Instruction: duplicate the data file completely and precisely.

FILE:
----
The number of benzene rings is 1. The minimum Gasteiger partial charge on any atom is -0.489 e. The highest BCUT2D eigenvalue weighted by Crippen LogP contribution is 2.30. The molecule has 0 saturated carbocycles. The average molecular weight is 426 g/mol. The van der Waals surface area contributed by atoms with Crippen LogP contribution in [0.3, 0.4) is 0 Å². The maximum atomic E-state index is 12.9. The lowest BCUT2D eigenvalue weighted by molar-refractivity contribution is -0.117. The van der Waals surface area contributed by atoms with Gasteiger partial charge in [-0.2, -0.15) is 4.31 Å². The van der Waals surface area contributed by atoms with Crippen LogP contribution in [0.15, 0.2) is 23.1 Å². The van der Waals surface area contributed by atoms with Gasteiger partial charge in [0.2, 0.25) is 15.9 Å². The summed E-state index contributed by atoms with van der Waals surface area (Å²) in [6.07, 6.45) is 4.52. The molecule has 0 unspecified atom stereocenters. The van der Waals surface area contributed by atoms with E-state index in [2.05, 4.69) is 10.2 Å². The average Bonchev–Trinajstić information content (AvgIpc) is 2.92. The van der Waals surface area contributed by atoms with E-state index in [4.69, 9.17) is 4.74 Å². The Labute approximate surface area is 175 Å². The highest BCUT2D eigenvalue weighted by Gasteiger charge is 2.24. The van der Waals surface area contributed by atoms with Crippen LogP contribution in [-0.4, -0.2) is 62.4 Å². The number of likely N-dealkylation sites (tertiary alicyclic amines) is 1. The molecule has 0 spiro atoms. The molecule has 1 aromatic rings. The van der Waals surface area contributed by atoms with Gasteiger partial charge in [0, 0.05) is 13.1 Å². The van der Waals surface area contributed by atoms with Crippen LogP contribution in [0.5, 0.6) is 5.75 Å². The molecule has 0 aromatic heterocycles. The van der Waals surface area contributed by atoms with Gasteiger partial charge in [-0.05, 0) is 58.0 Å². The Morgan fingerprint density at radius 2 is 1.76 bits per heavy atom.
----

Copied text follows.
The number of benzene rings is 1. The minimum Gasteiger partial charge on any atom is -0.489 e. The highest BCUT2D eigenvalue weighted by Crippen LogP contribution is 2.30. The molecule has 0 saturated carbocycles. The average molecular weight is 426 g/mol. The van der Waals surface area contributed by atoms with Crippen LogP contribution in [0.3, 0.4) is 0 Å². The maximum atomic E-state index is 12.9. The lowest BCUT2D eigenvalue weighted by molar-refractivity contribution is -0.117. The van der Waals surface area contributed by atoms with Gasteiger partial charge in [-0.2, -0.15) is 4.31 Å². The van der Waals surface area contributed by atoms with Crippen LogP contribution in [0.15, 0.2) is 23.1 Å². The van der Waals surface area contributed by atoms with Gasteiger partial charge in [0.2, 0.25) is 15.9 Å². The summed E-state index contributed by atoms with van der Waals surface area (Å²) in [6.07, 6.45) is 4.52. The molecule has 0 unspecified atom stereocenters. The van der Waals surface area contributed by atoms with E-state index in [2.05, 4.69) is 10.2 Å². The average Bonchev–Trinajstić information content (AvgIpc) is 2.92. The van der Waals surface area contributed by atoms with E-state index in [4.69, 9.17) is 4.74 Å². The Labute approximate surface area is 175 Å². The highest BCUT2D eigenvalue weighted by Gasteiger charge is 2.24. The van der Waals surface area contributed by atoms with Crippen LogP contribution in [-0.4, -0.2) is 62.4 Å². The number of likely N-dealkylation sites (tertiary alicyclic amines) is 1. The molecule has 0 spiro atoms. The molecule has 1 aromatic rings. The van der Waals surface area contributed by atoms with Gasteiger partial charge in [0, 0.05) is 13.1 Å². The van der Waals surface area contributed by atoms with Crippen LogP contribution in [0.5, 0.6) is 5.75 Å². The molecule has 0 aromatic heterocycles. The van der Waals surface area contributed by atoms with Gasteiger partial charge in [-0.05, 0) is 58.0 Å². The Morgan fingerprint density at radius 2 is 1.76 bits per heavy atom.